The Rising Apple staff chooses one player to highlight on our site for their outstanding or unique performance for the last week. If you have a nomination on who should be crowned as the Rising Apple Player of the Week, please let us know! You can leave us a comment, tweet us (@RisingAppleBlog) or make a comment on Facebook.
OK, I know it was only one game, but his performance last night was more than just your regular debut. Fans have been waiting for him to get called up and help out the Mets rotation since the day after Dillon Gee went down with his unfortunate injury. We all knew the future was going to be bright with both Matt Harvey and Zack Wheeler dominating in the minor leagues this season, but we just didn’t know when the future would start. Turns out, the future started last night in Arizona.
Before his debut, Terry Collins made it a point to tell Harvey not to try and be the “savior” for this struggling team. There is no need to try and do too much, and it is more important to stay within himself as a pitcher insteasd of trying to go above and beyond. Well, if this is the type of pitcher we can look forward to seeing for the foreseeable future, I can totally get used to it. In 5.1 shutout innings last
night, he only gave up 3 hits and 3 walks while striking out 11 hitters. Those 11 K’s are a Mets franchise record for a MLB debut. Oh and by the way, he also registered his first two hits in the Big Leagues as well, which made this debut even more historic. Harvey is the first player since 1900 to strikeout more than 10 hitters and get two hits of his own in his first game in the Majors.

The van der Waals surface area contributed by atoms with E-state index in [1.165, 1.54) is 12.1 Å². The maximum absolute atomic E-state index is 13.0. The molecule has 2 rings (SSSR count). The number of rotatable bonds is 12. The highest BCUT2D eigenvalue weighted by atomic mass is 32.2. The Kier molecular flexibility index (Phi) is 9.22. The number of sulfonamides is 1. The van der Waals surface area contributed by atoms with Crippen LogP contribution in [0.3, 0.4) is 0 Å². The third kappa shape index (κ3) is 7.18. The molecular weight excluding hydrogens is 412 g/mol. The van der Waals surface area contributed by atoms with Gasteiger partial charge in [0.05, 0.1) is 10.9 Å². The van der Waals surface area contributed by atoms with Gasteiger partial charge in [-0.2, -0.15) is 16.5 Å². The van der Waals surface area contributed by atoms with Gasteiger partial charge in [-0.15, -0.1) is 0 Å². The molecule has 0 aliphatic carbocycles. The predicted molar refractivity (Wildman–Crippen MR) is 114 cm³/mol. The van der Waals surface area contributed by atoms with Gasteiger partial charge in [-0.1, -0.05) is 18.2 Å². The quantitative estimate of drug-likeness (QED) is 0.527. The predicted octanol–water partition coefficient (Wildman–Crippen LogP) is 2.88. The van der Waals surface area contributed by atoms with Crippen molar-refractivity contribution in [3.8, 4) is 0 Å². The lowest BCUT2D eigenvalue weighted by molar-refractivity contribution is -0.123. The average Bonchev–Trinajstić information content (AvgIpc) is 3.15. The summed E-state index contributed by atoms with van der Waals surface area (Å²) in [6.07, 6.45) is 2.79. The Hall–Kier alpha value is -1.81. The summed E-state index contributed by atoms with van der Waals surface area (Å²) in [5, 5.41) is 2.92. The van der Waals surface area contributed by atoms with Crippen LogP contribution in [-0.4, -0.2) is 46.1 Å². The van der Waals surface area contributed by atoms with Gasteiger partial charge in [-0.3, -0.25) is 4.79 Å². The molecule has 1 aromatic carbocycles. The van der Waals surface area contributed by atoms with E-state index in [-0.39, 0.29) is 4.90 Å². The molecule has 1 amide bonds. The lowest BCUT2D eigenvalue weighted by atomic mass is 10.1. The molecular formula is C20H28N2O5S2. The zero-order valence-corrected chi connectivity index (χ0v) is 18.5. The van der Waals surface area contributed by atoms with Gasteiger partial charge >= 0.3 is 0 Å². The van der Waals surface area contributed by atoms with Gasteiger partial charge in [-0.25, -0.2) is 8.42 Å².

The Mets made a strategic move Wednesday to ensure that Harvey would be comfortable on the mound last night, as they recalled catcher Rob Johnson from Triple-A and sent down Mike Nickeas. Not only did Johnson hit .313 during his first tour with New York, but he created a great relationship with Harvey in Buffalo. So, that combined with the fact that they needed to do something different to get some runs on the board led to the roster move being made. Give credit to Johnson as well, who was able to keep Harvey focused on the task at hand, and kept him calm since he had a two-run lead before he even got out to the mound.
Not only did Harvey perform well last night, but it was how he went about his business that gets everyone excited. His pitches were electric, using his fastball to get ahead of hitters and then putting them away with his breaking ball. He had been criticized of late in Triple-A for the use of his curveball, but there was none of that last night. Like I said, this is only one game, but it means so much more to New York. Josh Thole said it best before the team jumped on the plane to Arizona yesterday; he said that playing like this at home was the worst possible thing, and they couldn’t wait to get out of Flushing, hoping that a change of scenery will help them get back to normal.
I wouldn’t say they’re back to normal, but Harvey was able to make Mets fans smile last night for the first time in a week. The anticipated debuts of him and Wheeler have fans just as excited as they were for Generation K back in the late ’90s. This start not only allows New York to break that six-game losing streak, but we can see a glimpse of the type of pitcher that will be occupying the Mets rotation for years to come, and can’t help but be excited about it.
Honorable Mentions: Before Harvey’s dominant performance last night, it was a tight race between both Jordany Valdespin and Daniel Murphy for POTW honors. Valdespin hit .368 this week with two homers, and he now holds sole possession of the club record for most pinch hit homers in a season, with five. He only needs two more to tie the Major League record. Murphy hit an insane .481 this week, including two four-hit games and three RBI, but both of those all came in the series against the Dodgers. Even though these performances were great, neither of them resulted in a win like Harvey’s last night.